Gravestones and Garden Prep
As fall comes and my mind turns to preparing my garden, I start jealously eying my neighbors’ yards. While some people lust after the perfect green lawn, I have a different target in mind – their leaves. My historic neighborhood is full of tall deciduous trees that shed their leaves in preparation for the coming season. Of course, most people treat this biological bounty as a nuisance, sweeping them into the street or bagging them for the city to pick up. While I desperately need leaves for my lasagna gardening, my yard has exactly one deciduous tree that produces surprisingly few leaves. As a result, I must search for alternative sources.
The first year of lasagna gardening, I picked up random branches with leaves on them from the street. As I compiled my layers, I quickly realized that this method was impractical. For one, I’m only capable of carrying so many branches and I looked silly to boot. More importantly, I could never get enough leaves this way. The labor to harvest ratio was not in my favor.
So I turned to a slightly more gothic source – the nearby cemetery. My house backs up to a large working cemetery that’s run by a local church. While their maintenance people encroach on my yard more than I would prefer, I usually don’t give it a second thought. But in the fall, its numerous trees create a paradise of organic matter.
Considering my need and their excess, I figured I’d solve my issue while doing a bit of valuable public service. After all, the more leaves I rake up and haul away, the less the church needs to. In fact, they probably pay to have the city take them away, so I’m saving them both time and money.
But it’s never that simple. While my rule-following nature usually guides me well, it complicated this task. While there’s nothing illegal about raking up leaves in a cemetery for your own use (as far as I know), something about carting my wheelbarrow back and forth just felt inappropriate. The first two years, I soothed my weirded-out conscience by gathering leaves near the road, which wasn’t quite in the cemetery proper. But this year, Hurricane Sandy swept away most of those leaves, leaving the large bulk among the gravestones. Last weekend, I convinced myself of its public service nature, wheeled over my equipment and went to work.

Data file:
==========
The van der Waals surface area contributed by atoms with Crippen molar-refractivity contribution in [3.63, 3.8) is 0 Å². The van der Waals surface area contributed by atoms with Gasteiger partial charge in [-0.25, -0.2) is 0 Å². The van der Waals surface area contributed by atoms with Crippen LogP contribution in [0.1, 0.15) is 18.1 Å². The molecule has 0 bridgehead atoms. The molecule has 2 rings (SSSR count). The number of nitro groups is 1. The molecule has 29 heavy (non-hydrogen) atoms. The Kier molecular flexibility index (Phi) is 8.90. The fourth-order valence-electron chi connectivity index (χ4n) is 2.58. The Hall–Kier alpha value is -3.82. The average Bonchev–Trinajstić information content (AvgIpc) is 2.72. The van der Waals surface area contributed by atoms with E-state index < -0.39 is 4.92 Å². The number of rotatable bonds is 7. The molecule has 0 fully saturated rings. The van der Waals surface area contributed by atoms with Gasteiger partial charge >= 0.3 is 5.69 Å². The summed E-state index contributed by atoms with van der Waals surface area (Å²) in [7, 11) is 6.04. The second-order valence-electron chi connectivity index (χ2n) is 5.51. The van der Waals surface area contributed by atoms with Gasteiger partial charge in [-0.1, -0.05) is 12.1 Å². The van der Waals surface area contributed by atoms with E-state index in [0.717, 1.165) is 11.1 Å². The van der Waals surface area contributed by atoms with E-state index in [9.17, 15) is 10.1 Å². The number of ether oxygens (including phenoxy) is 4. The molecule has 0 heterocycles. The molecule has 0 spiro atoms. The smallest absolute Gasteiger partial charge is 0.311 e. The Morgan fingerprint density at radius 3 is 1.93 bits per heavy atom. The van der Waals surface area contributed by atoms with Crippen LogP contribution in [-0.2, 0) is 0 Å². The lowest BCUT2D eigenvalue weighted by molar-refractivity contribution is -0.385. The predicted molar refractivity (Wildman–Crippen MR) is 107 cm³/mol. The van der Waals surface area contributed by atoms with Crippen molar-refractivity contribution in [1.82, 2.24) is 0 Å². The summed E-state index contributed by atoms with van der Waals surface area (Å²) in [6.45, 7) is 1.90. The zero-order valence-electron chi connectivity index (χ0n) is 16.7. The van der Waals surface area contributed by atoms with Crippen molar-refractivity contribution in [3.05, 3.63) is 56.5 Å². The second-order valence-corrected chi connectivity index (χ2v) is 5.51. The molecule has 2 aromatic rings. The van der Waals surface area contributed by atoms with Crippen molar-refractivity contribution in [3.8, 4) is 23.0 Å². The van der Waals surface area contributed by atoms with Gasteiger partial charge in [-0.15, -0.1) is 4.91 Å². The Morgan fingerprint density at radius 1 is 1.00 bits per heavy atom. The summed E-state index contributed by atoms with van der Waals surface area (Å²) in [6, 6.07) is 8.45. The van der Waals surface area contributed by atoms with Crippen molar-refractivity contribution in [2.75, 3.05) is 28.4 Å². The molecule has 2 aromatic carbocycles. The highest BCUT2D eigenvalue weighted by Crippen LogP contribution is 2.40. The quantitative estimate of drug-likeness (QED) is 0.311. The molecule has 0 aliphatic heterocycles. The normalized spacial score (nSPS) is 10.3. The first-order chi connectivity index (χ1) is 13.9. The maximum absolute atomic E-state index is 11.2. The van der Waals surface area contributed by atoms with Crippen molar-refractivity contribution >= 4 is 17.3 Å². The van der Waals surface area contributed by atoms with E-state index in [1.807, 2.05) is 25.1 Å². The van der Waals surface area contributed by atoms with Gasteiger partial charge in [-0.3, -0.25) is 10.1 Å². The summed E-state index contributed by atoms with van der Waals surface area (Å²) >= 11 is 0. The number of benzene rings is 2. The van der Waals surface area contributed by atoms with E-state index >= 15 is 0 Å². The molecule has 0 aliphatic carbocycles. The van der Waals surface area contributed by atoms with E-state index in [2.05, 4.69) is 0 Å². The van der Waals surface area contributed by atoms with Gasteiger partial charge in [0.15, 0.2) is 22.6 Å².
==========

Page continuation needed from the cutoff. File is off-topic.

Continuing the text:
But my bizarro guilt caught up with me. As I was busily raking next to a gravestone with an illegible engraving, a woman in a pink skirt around my age walked by. Much to my surprise, she said, “Hello, I’m visiting my mother’s grave.” I stuttered out a response resembling, “Hello, uh, that’s nice.” Unfortunately, she continued. “Would you like any help?” I looked up wide-eyed (maybe a little scary looking) and replied, “Thanks, but no. I’m good. Really.” It took all my self-control not to babble, “I’m not the groundskeeper but I’m just getting leaves for my garden and that’s totally allowed and please don’t tell on me!” And yet…she continued. “My grandmother’s grave is there – my family is buried here,” she said, pointing at the nearby plot. Running out of coherent phrases, I said, “I’ll try to rake the leaves around it.” She finally wandered over to her mother’s plot, leaving me to finally exhale. I piled the leaves I had been raking into my wheelbarrow and hid in my garden for the next few minutes. On an intellectual level, I don’t think she would have done anything if she realized I wasn’t a groundskeeper. However, my nerves were whispering a different story.
Weirdly, Chris was totally cool with it all. Of the two of us, he’s usually the one who’s less likely to take social risks. But in this situation, he didn’t bother pretending to be official. Instead, he took the most efficient route. He brought our big tarp over to the cemetery, piled about four wheelbarrows-full worth of leaves on it, and dragged it back to our yard. While he agreed that it was rather conspicuous, he also made the valid point that using the tarp a couple of times probably attracted less attention than my many back-and-forth journeys.
So now between the tarp and wheelbarrow, we have about a foot of leaves in our garden. Unfortunately, it isn’t quite enough, so I’ll have to venture back over to the cemetery this weekend. Thankfully, the trees there shed so much that the ones I take won’t even be noticed. (I hope.)
Have you ever gone to weird lengths to procure materials for your garden or other sustainability project?